This is how sports teams should sing their national anthems

In some places, they don't just stand.

French athletes sing the Marseillaise before their game:

Italian athletes sing their national anthem:

Argentine athletes sing and cry during their national anthem:

New Zealand rugby team sing before their game:

The Aussie team sing before a game:

The Indian team sing the anthem before a match:

The Mexican team sing their anthem:

And last but not least, the Scottish rugby team sing "Flower of Scotland" before their game:

Some athletes love their extended family as represented by the national (family) song and are not ashamed of belting it out even if their voices are not quite of recording quality.

A good penance for the poor taste shown recently by our NFL teams would be for them to follow suit: link arms and belt out their loyalty and their love of their extended family and for our common home.  Owners and coaches should be down on the field and join in.

But somehow I find it difficult to imagine such a response from the NFL.  We've been taught for half a century that American history is something to be ashamed of, that the record is only one of exploitation and subjugation and so stained that it can never be cleansed.  We must carry our ancestors' guilt from generation to generation.

Most Millennials have likely never even been given a concept of "patriotism" – that you love your country not because it is perfect or lacks warts, but because it is your own, your family, with all its relatives, the good, the bad, and the indifferent.

The NFL has probably not considered a move into that alien territory.  Given our P.C.-obsessed culture, I don't know that it ever can.  It will be too big a leap to make.

But such a gesture – common enough and unremarkable in foreign cultures – and perhaps that alone, could bring back the fans who feel that they are indeed a part of a larger extended family and are not ashamed to sing about their membership in it.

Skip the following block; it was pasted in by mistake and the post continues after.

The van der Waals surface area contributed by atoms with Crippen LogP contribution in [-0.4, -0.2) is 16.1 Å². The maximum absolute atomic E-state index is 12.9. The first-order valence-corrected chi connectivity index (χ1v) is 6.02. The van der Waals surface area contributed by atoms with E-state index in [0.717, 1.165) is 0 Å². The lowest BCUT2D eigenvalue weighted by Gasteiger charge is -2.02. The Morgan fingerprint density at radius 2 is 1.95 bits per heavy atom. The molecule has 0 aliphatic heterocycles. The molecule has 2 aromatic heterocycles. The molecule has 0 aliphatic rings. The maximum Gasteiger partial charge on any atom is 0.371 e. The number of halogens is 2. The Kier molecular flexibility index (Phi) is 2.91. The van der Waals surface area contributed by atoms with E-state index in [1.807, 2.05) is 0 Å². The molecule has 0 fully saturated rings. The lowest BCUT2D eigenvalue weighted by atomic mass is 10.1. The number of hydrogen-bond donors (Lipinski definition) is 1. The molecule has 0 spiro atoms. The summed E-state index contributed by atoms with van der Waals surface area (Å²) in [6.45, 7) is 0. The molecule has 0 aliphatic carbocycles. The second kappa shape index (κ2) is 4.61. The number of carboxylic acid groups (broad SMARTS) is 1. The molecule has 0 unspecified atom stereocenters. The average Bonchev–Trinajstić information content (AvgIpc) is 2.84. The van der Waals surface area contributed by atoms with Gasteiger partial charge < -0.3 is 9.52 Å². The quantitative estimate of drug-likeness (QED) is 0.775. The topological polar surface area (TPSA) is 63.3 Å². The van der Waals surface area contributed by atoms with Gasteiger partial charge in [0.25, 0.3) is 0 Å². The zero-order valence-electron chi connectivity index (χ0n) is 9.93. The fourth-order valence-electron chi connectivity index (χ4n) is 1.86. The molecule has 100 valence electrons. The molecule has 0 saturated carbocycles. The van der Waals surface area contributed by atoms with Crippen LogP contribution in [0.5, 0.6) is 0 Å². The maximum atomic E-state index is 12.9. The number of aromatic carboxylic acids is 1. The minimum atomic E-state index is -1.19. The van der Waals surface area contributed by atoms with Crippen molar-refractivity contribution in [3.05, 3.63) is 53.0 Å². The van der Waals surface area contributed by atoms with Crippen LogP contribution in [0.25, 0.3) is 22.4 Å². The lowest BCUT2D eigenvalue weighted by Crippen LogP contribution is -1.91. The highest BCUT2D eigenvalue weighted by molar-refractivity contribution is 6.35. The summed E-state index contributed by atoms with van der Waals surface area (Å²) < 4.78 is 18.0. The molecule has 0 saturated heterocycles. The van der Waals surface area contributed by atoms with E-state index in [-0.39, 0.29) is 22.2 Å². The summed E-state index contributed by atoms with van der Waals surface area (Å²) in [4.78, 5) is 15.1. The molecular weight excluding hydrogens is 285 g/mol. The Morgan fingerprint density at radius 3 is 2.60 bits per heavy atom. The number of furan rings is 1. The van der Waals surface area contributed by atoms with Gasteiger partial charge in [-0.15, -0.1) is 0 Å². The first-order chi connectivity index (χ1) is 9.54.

In some places, they don't just stand.

French athletes sing the Marseillaise before their game:

Italian athletes sing their national anthem:

Argentine athletes sing and cry during their national anthem:

New Zealand rugby team sing before their game:

The Aussie team sing before a game:

The Indian team sing the anthem before a match:

The Mexican team sing their anthem:

And last but not least, the Scottish rugby team sing "Flower of Scotland" before their game:

Some athletes love their extended family as represented by the national (family) song and are not ashamed of belting it out even if their voices are not quite of recording quality.

A good penance for the poor taste shown recently by our NFL teams would be for them to follow suit: link arms and belt out their loyalty and their love of their extended family and for our common home.  Owners and coaches should be down on the field and join in.

But somehow I find it difficult to imagine such a response from the NFL.  We've been taught for half a century that American history is something to be ashamed of, that the record is only one of exploitation and subjugation and so stained that it can never be cleansed.  We must carry our ancestors' guilt from generation to generation.

Most Millennials have likely never even been given a concept of "patriotism" – that you love your country not because it is perfect or lacks warts, but because it is your own, your family, with all its relatives, the good, the bad, and the indifferent.

The NFL has probably not considered a move into that alien territory.  Given our P.C.-obsessed culture, I don't know that it ever can.  It will be too big a leap to make.

But such a gesture – common enough and unremarkable in foreign cultures – and perhaps that alone, could bring back the fans who feel that they are indeed a part of a larger extended family and are not ashamed to sing about their membership in it.